Monday, 5 May 2014

Carried on regardless - the garden that is!

Despite me loosing my gardening mojo of late - the garden carried on regardless!  The early bloomers are long gone, most of the bulbs have now gone over and the vast majority of the shrubs are now fully clothed in their summer finery. 

Since my bloom day post the remainder of the Camellias have bloomed.  All bar one, which is not featured, was new in the garden 2011.  Their stature maybe small, their blooms sparse but they are all gorgeous nonetheless!


Clematis cartmanii Pixie is not fully hardy here in Scotland and generally takes a bit of a knock in winter.  Not this year, her almost Chartreuse colour flowers cascades over the edge of this large container.  The elderberry scent is just wonderful!  Pots of pansies and violas add some contrast.


In the side garden, Acers and Magnolia stellata are doing their thing right now.  The colour of the Acer is picked up in the flowers of the Primula, Dicenta and Lamium.


A complete 180° and we see Acer shirasawanum Aureum - fresh lime green leaves look equally good (I think) with the white of the Magnolia, Drumstick Primula and Narcissus Thalia.



Acer palmatum Orange Dream might still be tiny but packs a bit of a punch and really shows off Brunnera macrophylla Jack Frost's blue flowers.  Just out of shot a pink pulmonaria totally clashes and might need a bit of a rethink - I shall see what happens when both finish flowering.  The foliage might just work!


There's a bit of a sad tale that goes along with my Coral bark Maple, Acer palmatum Eddisbury.  In 2011 it was a gorgeous 5ft specimen that cost me quite a few pennies!  Come spring 2012 it had a severe infestation of  black aphids on the young growth.  I religiously cleared and squished as many as I possibly could.  It lost almost all it's foliage, then just as it was making a come back the wet summer of 2012 haunted me!  From Black Aphids to severe waterlogging in a matter of weeks - wouldn't you feel rather beat?  One by one the stems began turning black and drooping horribly.  I promptly lifted it from the ground and potted it into a 50/50 mix of Ericaceous compost and JI No.3.  I made the decision to cut off all bar one stem.  An experienced gardening friend did the 'gum suck' when I told her what I'd done and told me there was no hope of survival!  Ha! proved wrong she has been.  It may not be the beautiful specimen it once was but it's recovered and all new growth has been above the graft, which is good.  Moved from it's nursery bed when it was dormant, it has settled in well.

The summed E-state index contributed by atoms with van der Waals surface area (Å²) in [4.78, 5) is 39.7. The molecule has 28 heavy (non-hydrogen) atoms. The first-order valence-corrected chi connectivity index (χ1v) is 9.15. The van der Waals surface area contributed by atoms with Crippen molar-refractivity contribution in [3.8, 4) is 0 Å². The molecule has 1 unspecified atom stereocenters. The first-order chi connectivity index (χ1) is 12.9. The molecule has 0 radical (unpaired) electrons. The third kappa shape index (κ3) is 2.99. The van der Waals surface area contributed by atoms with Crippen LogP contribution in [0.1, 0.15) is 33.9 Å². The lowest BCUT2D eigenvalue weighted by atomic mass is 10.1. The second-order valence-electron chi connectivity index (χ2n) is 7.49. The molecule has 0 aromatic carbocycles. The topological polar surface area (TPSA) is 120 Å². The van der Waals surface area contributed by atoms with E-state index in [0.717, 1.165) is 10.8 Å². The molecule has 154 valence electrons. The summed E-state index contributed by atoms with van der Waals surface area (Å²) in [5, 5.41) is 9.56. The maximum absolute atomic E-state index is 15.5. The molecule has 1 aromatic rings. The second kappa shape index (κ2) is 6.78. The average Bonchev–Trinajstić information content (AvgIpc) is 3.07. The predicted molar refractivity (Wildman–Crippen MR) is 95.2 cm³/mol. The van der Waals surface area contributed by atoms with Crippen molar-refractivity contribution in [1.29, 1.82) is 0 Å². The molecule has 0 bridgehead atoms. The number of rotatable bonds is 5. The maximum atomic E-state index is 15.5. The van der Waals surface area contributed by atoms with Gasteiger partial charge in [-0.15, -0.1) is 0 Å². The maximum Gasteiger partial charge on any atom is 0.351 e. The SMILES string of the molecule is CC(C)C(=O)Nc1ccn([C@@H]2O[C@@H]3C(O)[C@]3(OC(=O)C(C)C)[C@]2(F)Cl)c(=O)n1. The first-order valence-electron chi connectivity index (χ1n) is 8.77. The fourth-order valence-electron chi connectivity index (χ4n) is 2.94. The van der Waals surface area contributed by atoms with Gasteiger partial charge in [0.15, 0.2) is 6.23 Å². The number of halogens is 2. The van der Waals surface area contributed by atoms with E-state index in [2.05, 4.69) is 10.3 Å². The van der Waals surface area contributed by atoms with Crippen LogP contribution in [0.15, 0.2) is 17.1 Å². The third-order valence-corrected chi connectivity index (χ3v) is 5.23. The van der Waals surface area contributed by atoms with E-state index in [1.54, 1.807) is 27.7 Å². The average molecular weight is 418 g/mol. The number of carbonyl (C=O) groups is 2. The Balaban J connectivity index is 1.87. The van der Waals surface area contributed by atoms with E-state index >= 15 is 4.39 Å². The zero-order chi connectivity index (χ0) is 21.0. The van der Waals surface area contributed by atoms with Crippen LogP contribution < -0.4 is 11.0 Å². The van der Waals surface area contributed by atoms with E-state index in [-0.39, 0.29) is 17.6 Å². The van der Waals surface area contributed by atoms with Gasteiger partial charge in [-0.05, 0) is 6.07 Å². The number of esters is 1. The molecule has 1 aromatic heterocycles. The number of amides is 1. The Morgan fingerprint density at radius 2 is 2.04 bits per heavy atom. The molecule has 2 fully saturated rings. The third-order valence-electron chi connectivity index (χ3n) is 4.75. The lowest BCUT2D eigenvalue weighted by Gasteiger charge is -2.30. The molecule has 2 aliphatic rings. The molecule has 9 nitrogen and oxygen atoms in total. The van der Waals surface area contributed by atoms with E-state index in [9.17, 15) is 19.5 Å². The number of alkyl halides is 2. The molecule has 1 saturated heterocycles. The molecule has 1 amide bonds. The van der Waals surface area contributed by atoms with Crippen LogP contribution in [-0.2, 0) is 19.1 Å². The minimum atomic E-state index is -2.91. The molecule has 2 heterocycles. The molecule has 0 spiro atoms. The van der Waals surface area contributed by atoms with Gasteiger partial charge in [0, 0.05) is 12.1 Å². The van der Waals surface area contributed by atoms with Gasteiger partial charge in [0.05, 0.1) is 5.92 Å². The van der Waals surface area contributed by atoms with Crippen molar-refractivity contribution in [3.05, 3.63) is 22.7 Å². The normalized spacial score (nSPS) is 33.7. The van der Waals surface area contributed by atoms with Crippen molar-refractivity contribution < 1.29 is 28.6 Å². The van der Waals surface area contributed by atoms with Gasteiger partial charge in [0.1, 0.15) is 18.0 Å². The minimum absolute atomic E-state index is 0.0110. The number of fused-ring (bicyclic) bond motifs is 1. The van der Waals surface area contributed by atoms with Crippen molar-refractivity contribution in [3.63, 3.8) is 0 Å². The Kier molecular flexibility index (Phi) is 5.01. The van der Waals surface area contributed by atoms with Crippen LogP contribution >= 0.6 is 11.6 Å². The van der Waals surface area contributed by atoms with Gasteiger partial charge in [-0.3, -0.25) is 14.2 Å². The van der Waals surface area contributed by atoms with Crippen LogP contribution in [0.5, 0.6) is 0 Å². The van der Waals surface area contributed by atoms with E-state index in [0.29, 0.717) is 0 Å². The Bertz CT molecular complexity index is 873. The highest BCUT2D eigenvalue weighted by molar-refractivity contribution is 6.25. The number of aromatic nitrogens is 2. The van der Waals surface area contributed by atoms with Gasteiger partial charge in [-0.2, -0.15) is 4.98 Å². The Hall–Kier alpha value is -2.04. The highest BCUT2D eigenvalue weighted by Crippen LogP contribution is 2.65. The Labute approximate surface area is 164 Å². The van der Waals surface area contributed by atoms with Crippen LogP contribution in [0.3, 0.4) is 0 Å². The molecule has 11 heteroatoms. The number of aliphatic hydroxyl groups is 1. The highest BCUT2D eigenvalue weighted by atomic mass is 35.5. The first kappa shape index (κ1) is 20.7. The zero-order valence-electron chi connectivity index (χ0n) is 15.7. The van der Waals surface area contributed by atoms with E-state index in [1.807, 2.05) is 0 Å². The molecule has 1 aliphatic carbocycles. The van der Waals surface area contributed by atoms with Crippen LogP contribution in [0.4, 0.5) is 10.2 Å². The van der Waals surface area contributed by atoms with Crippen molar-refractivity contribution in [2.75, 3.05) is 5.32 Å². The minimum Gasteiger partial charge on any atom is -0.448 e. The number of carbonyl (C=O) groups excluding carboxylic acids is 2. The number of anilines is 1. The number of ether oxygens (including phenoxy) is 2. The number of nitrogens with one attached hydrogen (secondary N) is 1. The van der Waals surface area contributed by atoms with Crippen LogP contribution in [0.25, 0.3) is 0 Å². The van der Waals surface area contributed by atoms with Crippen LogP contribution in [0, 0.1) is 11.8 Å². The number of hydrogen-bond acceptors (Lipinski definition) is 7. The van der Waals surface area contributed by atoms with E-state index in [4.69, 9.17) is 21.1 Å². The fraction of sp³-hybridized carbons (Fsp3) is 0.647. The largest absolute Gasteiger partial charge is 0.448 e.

A new addition to my garden this spring - Abies koreana Silverlocke has produced some cones.  These will turn blue as they age (I hope) - I hope to pair it with some blue Hostas.  I've a few already in the garden, they will be moved in autumn. It feels good to be thinking so far ahead - I hope this means my mood is well and truly lifted.


Another conifer, completely on a different, much smaller scale - Bird's nest spruce, is a low growing spreader, I do love it's bright new growth.  It's rare for this shrub to produce cones - not that it matters, the new growth makes up for it.  The shocking pink Azalea behind just coming into flower.


My 'In your face' inherited Red Dwarf Rhododendron is blooming right on cue!  This one thrives on pure neglect.  It's never watered nor fed and really only catches your attention for a short couple of weeks in May.  It's almost three times as wide as it is tall but you can't tell from this picture - I can't get a head on shot due to narrowness of the path between plant and the house wall.


New to the garden last year, the fist time it has flowered - Berberis thunbergii Rose Glow.  I hadn't realised just how pretty the flowers are. 


Mexican orange - Choisya x dewitteana White Dazzler, is a bit of mouthfull don't you think?  Getting a bit cramped in there now - it's being smothered by it's neighbours.  This is a 'very' slow growing shrub and since I bought it in 2011 it's hardly grown at all.  I had expected it to be a bit taller by now - this may have to be rehomed in Autumn.